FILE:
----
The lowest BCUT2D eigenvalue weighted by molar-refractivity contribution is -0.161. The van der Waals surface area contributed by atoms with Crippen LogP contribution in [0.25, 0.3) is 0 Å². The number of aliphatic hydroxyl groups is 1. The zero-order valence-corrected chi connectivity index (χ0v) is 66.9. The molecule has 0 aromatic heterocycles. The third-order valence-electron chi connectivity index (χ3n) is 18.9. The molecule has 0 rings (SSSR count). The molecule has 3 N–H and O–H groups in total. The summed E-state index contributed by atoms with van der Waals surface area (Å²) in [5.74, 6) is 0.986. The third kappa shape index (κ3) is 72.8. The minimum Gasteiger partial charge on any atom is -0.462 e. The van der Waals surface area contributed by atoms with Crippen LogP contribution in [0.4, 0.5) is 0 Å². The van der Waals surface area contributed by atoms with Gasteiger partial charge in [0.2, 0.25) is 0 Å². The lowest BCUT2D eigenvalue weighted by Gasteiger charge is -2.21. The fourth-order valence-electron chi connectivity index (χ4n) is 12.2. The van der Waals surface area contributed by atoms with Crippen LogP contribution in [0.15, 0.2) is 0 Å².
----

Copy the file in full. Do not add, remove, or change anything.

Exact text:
The lowest BCUT2D eigenvalue weighted by molar-refractivity contribution is -0.161. The van der Waals surface area contributed by atoms with Crippen LogP contribution in [0.25, 0.3) is 0 Å². The number of aliphatic hydroxyl groups is 1. The zero-order valence-corrected chi connectivity index (χ0v) is 66.9. The molecule has 0 aromatic heterocycles. The third-order valence-electron chi connectivity index (χ3n) is 18.9. The molecule has 0 rings (SSSR count). The molecule has 3 N–H and O–H groups in total. The summed E-state index contributed by atoms with van der Waals surface area (Å²) in [5.74, 6) is 0.986. The third kappa shape index (κ3) is 72.8. The minimum Gasteiger partial charge on any atom is -0.462 e. The van der Waals surface area contributed by atoms with Crippen LogP contribution in [0.4, 0.5) is 0 Å². The van der Waals surface area contributed by atoms with Gasteiger partial charge in [0.2, 0.25) is 0 Å². The lowest BCUT2D eigenvalue weighted by Gasteiger charge is -2.21. The fourth-order valence-electron chi connectivity index (χ4n) is 12.2. The van der Waals surface area contributed by atoms with Crippen LogP contribution in [0.15, 0.2) is 0 Å².